A new design pattern for startup investing.
The world of venture investing in startups is changing fast with rolling funds, operator funds, SPVs, and more. I’ve come up with a new pattern.
A Network Syndicate lets a high affinity network of highly experienced alumni from schools and startups invest in itself.
Exclusively alumni LPs backing exclusively alumni founders
Both a rolling fund for the index, SPVs for per deal
Algorithmic investing based on distributed LP decisions
No carry or management fees
Let’s back up: experienced operators have been investing as angels for a long time. They have direct experience and cash from their success. More recently, some have raised funds as leverage, and many successful CEOs have funds on the side. We also have seen some alumni run SPVs and AngelList Syndicates.
These platforms don’t exclusively have alumni LPs, don’t exclusively invest in alumni, and don’t invest in every alumni deal. They also charge carry, despite the initial value creation coming from the original company or school. Many alumni work at VC funds themselves, whose LPs don’t want to pay carry in both the alumni vehicle and the fund. This lowers the overall funding potential for alumni.
I’d like to see a Network Syndicate for my tightest networks: NYU, CMU, iRobot, YC, Facebook, Dropbox, Lyft, but I’d also hope to see this for other universities and companies. If you’re interested in getting involved, complete this survey:
Let’s define the pattern:
1. Exclusively alumni
All the LPs are alumni and all the investments from the pool are in alumni. Contrast with large syndicates today, where founders need to accept money from a large pool of anonymous LPs. Unlike a VC fund, these LPs need to see their detailed pitch to decide to invest. Alumni increase affinity and lower this cost. Alumni are also more likely to help the founders they back. Backing non-alumni founders dilutes this network, with ample other ways to invest in such companies. You can still work at the company too!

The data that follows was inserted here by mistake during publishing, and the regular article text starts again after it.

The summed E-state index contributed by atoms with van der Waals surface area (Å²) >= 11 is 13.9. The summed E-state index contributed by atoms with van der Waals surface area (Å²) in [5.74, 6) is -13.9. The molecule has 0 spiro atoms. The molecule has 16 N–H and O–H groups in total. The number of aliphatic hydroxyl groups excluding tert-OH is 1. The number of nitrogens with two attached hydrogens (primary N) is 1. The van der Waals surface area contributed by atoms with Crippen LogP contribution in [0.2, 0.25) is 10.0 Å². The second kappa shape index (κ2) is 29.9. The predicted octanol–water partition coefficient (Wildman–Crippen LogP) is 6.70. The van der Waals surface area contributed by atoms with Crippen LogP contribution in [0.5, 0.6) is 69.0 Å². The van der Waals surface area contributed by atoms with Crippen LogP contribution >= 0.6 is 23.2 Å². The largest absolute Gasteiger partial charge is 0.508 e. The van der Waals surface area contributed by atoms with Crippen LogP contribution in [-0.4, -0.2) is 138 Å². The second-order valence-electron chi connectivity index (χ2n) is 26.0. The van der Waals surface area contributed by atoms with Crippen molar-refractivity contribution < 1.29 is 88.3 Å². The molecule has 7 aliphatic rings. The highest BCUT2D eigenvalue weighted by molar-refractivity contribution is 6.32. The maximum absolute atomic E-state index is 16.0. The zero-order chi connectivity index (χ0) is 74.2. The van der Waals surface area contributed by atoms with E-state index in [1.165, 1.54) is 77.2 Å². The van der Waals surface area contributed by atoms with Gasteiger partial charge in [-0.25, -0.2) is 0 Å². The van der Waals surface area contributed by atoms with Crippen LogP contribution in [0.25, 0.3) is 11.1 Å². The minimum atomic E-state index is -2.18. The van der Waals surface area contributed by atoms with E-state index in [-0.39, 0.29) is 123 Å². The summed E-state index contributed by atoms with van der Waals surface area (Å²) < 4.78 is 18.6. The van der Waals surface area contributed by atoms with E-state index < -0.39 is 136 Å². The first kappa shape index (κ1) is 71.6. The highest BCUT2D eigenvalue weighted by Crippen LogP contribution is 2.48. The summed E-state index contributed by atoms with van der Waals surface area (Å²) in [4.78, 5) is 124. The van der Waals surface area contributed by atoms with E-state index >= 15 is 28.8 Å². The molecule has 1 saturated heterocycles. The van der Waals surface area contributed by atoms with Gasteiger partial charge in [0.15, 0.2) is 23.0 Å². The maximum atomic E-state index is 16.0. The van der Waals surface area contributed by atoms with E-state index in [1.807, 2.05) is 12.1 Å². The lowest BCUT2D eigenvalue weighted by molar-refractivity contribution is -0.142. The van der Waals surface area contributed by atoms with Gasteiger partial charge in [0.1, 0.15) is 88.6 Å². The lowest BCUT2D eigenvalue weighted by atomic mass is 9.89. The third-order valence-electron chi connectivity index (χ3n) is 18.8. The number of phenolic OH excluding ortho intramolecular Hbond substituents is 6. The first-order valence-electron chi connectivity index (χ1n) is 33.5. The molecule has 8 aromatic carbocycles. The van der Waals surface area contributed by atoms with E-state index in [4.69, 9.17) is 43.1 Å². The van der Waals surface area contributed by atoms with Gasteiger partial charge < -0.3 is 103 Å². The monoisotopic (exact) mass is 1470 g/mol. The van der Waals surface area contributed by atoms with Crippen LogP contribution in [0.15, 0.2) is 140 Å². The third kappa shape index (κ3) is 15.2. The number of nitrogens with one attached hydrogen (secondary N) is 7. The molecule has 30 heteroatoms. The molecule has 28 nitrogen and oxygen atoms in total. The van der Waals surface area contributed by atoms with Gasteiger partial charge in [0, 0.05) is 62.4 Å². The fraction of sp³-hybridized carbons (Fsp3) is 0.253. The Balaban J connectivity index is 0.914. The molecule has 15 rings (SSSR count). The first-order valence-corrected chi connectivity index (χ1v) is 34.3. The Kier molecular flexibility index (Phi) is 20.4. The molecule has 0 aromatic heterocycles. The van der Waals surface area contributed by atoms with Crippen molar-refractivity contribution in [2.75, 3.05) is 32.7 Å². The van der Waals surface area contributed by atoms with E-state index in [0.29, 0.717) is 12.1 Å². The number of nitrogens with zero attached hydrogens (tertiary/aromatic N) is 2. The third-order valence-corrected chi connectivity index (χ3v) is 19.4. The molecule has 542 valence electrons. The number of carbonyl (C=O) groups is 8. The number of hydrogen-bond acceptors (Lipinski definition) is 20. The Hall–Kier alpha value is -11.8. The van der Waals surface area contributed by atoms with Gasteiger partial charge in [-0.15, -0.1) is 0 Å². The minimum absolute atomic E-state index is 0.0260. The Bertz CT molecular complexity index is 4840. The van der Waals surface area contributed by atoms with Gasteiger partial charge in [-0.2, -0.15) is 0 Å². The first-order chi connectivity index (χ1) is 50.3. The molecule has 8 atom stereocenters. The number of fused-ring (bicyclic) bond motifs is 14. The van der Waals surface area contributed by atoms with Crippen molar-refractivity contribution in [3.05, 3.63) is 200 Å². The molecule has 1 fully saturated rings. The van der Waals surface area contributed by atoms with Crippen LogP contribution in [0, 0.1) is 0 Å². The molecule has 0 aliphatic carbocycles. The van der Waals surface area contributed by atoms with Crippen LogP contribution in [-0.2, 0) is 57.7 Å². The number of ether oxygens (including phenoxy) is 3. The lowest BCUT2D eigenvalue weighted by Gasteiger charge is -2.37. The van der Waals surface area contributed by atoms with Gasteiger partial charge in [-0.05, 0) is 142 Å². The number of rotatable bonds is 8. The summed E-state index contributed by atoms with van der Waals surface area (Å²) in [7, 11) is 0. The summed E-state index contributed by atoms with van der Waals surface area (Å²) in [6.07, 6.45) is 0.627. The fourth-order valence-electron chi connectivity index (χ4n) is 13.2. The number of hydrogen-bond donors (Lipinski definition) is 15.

2. Rolling Fund + Syndicate
I’ve talked to other folks that manage networks. Some people just want to support every company, without thinking too much about it. Others want to learn how to assess companies, and would only invest per deal. Many start with per deal and move to the index.
We’ll start this experiment as an AngelList Syndicate. If there is interest from LPs and even a single deal closes, it’s worth spinning up a Rolling Fund. Rolling Funds have a subscription which allows people to contribute over time, which matches how normal people manage savings.
3. Algorithmic Investing
There is some overhead to setting up an SPV in a syndicate. This means enough people need to back the syndicate in order to close. The wisdom of the crowd can decide on the deal. If enough alumni LPs want in, the deal happens. This pitching, sharing deal details, and vibrant group discussion, but the “algorithm” is literally a tally of commitments.
4. No carry or management fees
A background on VC fees: VCs pay their salary with ~2% fee yearly on assets under management. Startups take a long time to exit, so you can’t count on profits from deals themselves. Those profits are the other source of revenue, where VCs take 20%, called carried interest. If someone is investing full time, finding deals, and supporting companies, then this makes sense. But if the decision is distributed among LPs and the LPs are there because of a common connection, neither fee makes sense. There are day to day operations to run these groups, but there is no shortage of people that want experience with investing that will help here.
I personally run Tango.vc and would love to be more systematic about the deals I see with alumni. Better deal flow is all the compensation I need because I’ll get paid in Tango.vc carry.
If you’re interested in getting involved, fill out this form here.
My plan is to explore the CMU and Dropbox networks first because I see opportunity there. If a lot of folks are interested in other networks, I’ll help you get organized too. Share this post with friends who could join.
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